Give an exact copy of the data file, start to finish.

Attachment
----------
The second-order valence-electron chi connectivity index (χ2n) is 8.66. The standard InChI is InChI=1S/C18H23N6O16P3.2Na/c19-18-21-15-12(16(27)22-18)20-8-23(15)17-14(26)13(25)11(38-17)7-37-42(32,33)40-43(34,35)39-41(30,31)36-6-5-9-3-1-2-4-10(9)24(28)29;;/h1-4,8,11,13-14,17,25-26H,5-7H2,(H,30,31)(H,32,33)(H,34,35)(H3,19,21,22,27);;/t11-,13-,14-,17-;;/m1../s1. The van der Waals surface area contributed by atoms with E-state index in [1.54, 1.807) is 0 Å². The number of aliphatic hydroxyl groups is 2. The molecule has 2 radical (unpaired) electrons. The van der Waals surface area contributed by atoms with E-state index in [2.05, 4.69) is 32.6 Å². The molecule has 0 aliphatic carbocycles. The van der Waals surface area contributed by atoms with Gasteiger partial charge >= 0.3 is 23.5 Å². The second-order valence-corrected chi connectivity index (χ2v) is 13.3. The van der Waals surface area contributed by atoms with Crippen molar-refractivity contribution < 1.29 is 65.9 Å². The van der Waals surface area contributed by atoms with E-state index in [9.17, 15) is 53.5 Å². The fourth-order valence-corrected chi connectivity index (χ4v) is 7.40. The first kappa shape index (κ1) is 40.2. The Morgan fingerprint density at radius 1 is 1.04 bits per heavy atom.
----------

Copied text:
The second-order valence-electron chi connectivity index (χ2n) is 8.66. The standard InChI is InChI=1S/C18H23N6O16P3.2Na/c19-18-21-15-12(16(27)22-18)20-8-23(15)17-14(26)13(25)11(38-17)7-37-42(32,33)40-43(34,35)39-41(30,31)36-6-5-9-3-1-2-4-10(9)24(28)29;;/h1-4,8,11,13-14,17,25-26H,5-7H2,(H,30,31)(H,32,33)(H,34,35)(H3,19,21,22,27);;/t11-,13-,14-,17-;;/m1../s1. The van der Waals surface area contributed by atoms with E-state index in [1.54, 1.807) is 0 Å². The number of aliphatic hydroxyl groups is 2. The molecule has 2 radical (unpaired) electrons. The van der Waals surface area contributed by atoms with E-state index in [2.05, 4.69) is 32.6 Å². The molecule has 0 aliphatic carbocycles. The van der Waals surface area contributed by atoms with Gasteiger partial charge >= 0.3 is 23.5 Å². The second-order valence-corrected chi connectivity index (χ2v) is 13.3. The van der Waals surface area contributed by atoms with Crippen molar-refractivity contribution < 1.29 is 65.9 Å². The van der Waals surface area contributed by atoms with E-state index in [9.17, 15) is 53.5 Å². The fourth-order valence-corrected chi connectivity index (χ4v) is 7.40. The first kappa shape index (κ1) is 40.2. The Morgan fingerprint density at radius 1 is 1.04 bits per heavy atom.